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Open Access Nano Express

Green synthesis of silk sericin-capped silver nanoparticles and their potent anti-bacterial activity

Pornanong Aramwit1*, Nipaporn Bang1, Juthamas Ratanavaraporn2 and Sanong Ekgasit3

Author Affiliations

1 Bioactive Resources for Innovative Clinical Applications Research Unit and Department of Pharmacy Practice, Faculty of Pharmaceutical Sciences, Chulalongkorn University, 254 PhyaThai Road, Patumwan, Bangkok 10330, Thailand

2 Department of Chemical Engineering, Faculty of Engineering, Chulalongkorn University, 254 PhyaThai Road, Patumwan, Bangkok 10330, Thailand

3 Sensor Research Unit, Department of Chemistry, Faculty of Science, Chulalongkorn University, 254 PhyaThai Road, Patumwan, Bangkok 10330, Thailand

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Nanoscale Research Letters 2014, 9:79  doi:10.1186/1556-276X-9-79

Published: 17 February 2014

Abstract

In this study, a ‘green chemistry’ approach was introduced to synthesize silk sericin (SS)-capped silver nanoparticles (AgNPs) under an alkaline condition (pH 11) using SS as a reducing and stabilizing agent instead of toxic chemicals. The SS-capped AgNPs were successfully synthesized at various concentrations of SS and AgNO3, but the yields were different. A higher yield of SS-capped AgNPs was obtained when the concentrations of SS and AgNO3 were increased. The SS-capped AgNPs showed a round shape and uniform size with diameter at around 48 to 117 nm. The Fourier transform infrared (FT-IR) spectroscopy result proved that the carboxylate groups obtained from alkaline degradation of SS would be a reducing agent for the generation of AgNPs while COO and NH2+ groups stabilized the AgNPs and prevented their precipitation or aggregation. Furthermore, the SS-capped AgNPs showed potent anti-bacterial activity against various gram-positive bacteria (minimal inhibitory concentration (MIC) 0.008 mM) and gram-negative bacteria (MIC ranging from 0.001 to 0.004 mM). Therefore, the SS-capped AgNPs would be a safe candidate for anti-bacterial applications.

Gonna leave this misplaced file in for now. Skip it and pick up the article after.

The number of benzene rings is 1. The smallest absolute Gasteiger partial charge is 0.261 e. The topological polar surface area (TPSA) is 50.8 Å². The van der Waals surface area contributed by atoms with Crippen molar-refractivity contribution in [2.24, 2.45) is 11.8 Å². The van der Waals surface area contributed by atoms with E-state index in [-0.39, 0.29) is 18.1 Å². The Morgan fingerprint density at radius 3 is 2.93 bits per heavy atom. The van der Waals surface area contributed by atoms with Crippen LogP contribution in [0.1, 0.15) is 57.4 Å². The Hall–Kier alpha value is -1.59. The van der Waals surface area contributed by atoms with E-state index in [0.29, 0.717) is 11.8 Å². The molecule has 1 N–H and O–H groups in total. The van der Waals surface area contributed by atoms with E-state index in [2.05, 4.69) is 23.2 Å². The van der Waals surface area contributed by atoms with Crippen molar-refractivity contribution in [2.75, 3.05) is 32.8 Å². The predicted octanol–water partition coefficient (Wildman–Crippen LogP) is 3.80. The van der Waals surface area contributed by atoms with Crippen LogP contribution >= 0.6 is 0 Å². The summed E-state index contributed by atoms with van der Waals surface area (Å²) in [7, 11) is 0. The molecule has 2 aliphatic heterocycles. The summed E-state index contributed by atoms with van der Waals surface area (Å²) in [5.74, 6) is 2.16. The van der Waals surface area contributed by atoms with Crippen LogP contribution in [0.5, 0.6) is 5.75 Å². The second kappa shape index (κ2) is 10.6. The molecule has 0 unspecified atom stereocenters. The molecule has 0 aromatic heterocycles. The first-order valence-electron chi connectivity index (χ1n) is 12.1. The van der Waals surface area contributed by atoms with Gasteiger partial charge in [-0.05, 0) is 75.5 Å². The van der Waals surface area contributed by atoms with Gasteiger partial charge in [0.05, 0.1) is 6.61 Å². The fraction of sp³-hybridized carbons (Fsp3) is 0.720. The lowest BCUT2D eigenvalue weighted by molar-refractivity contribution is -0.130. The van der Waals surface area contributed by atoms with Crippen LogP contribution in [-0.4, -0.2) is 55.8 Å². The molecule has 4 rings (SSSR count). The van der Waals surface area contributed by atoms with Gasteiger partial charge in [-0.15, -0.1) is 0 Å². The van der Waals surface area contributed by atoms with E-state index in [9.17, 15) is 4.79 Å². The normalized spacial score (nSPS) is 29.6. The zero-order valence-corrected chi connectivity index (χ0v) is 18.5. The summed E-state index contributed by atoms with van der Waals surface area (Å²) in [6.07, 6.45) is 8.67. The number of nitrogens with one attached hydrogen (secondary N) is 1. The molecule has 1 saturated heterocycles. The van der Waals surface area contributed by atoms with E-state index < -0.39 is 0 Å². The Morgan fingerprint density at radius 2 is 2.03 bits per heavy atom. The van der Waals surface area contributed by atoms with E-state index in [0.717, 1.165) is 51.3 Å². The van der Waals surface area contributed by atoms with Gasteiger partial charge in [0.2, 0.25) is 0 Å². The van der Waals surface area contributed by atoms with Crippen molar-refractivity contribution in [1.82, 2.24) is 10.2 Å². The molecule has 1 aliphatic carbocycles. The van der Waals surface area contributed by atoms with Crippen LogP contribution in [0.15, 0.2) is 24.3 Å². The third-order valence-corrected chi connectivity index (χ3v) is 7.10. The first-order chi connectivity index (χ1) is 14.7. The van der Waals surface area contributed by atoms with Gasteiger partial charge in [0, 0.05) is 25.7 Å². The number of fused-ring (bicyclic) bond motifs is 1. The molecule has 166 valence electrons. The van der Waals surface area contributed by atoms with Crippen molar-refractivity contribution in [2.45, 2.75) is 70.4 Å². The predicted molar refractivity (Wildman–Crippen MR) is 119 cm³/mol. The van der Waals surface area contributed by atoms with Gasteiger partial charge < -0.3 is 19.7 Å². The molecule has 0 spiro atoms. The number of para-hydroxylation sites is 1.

Keywords:
Green synthesis; Silver nanoparticle; Silk sericin; Alkaline degradation; Anti-bacterial activity